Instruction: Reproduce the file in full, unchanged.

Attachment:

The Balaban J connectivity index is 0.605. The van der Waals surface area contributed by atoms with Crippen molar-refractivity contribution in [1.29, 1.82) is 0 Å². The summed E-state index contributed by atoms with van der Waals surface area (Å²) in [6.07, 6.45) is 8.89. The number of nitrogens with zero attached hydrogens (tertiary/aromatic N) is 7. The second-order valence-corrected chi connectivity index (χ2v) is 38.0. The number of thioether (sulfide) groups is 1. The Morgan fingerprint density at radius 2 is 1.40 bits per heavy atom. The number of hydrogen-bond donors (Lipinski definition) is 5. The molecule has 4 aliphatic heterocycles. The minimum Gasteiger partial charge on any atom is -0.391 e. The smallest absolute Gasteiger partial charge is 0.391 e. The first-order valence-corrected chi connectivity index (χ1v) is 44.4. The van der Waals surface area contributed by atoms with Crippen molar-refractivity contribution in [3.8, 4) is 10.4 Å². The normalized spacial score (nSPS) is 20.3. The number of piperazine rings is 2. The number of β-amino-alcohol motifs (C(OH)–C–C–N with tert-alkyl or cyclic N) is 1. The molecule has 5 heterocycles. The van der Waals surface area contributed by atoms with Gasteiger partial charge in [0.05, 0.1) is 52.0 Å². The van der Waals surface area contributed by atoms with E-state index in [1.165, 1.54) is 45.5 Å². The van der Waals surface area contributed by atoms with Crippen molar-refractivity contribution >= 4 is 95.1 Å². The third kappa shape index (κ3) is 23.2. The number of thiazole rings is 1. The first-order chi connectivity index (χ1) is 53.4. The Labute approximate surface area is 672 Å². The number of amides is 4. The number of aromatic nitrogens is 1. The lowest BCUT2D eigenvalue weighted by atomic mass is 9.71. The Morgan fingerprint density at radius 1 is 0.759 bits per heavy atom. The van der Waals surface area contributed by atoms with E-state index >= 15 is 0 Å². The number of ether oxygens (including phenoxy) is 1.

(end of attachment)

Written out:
The Balaban J connectivity index is 0.605. The van der Waals surface area contributed by atoms with Crippen molar-refractivity contribution in [1.29, 1.82) is 0 Å². The summed E-state index contributed by atoms with van der Waals surface area (Å²) in [6.07, 6.45) is 8.89. The number of nitrogens with zero attached hydrogens (tertiary/aromatic N) is 7. The second-order valence-corrected chi connectivity index (χ2v) is 38.0. The number of thioether (sulfide) groups is 1. The Morgan fingerprint density at radius 2 is 1.40 bits per heavy atom. The number of hydrogen-bond donors (Lipinski definition) is 5. The molecule has 4 aliphatic heterocycles. The minimum Gasteiger partial charge on any atom is -0.391 e. The smallest absolute Gasteiger partial charge is 0.391 e. The first-order valence-corrected chi connectivity index (χ1v) is 44.4. The van der Waals surface area contributed by atoms with Crippen molar-refractivity contribution in [3.8, 4) is 10.4 Å². The normalized spacial score (nSPS) is 20.3. The number of piperazine rings is 2. The number of β-amino-alcohol motifs (C(OH)–C–C–N with tert-alkyl or cyclic N) is 1. The molecule has 5 heterocycles. The van der Waals surface area contributed by atoms with Gasteiger partial charge in [0.05, 0.1) is 52.0 Å². The van der Waals surface area contributed by atoms with E-state index in [1.165, 1.54) is 45.5 Å². The van der Waals surface area contributed by atoms with Crippen molar-refractivity contribution >= 4 is 95.1 Å². The third kappa shape index (κ3) is 23.2. The number of thiazole rings is 1. The first-order chi connectivity index (χ1) is 53.4. The Labute approximate surface area is 672 Å². The number of amides is 4. The number of aromatic nitrogens is 1. The lowest BCUT2D eigenvalue weighted by atomic mass is 9.71. The Morgan fingerprint density at radius 1 is 0.759 bits per heavy atom. The van der Waals surface area contributed by atoms with E-state index >= 15 is 0 Å². The number of ether oxygens (including phenoxy) is 1.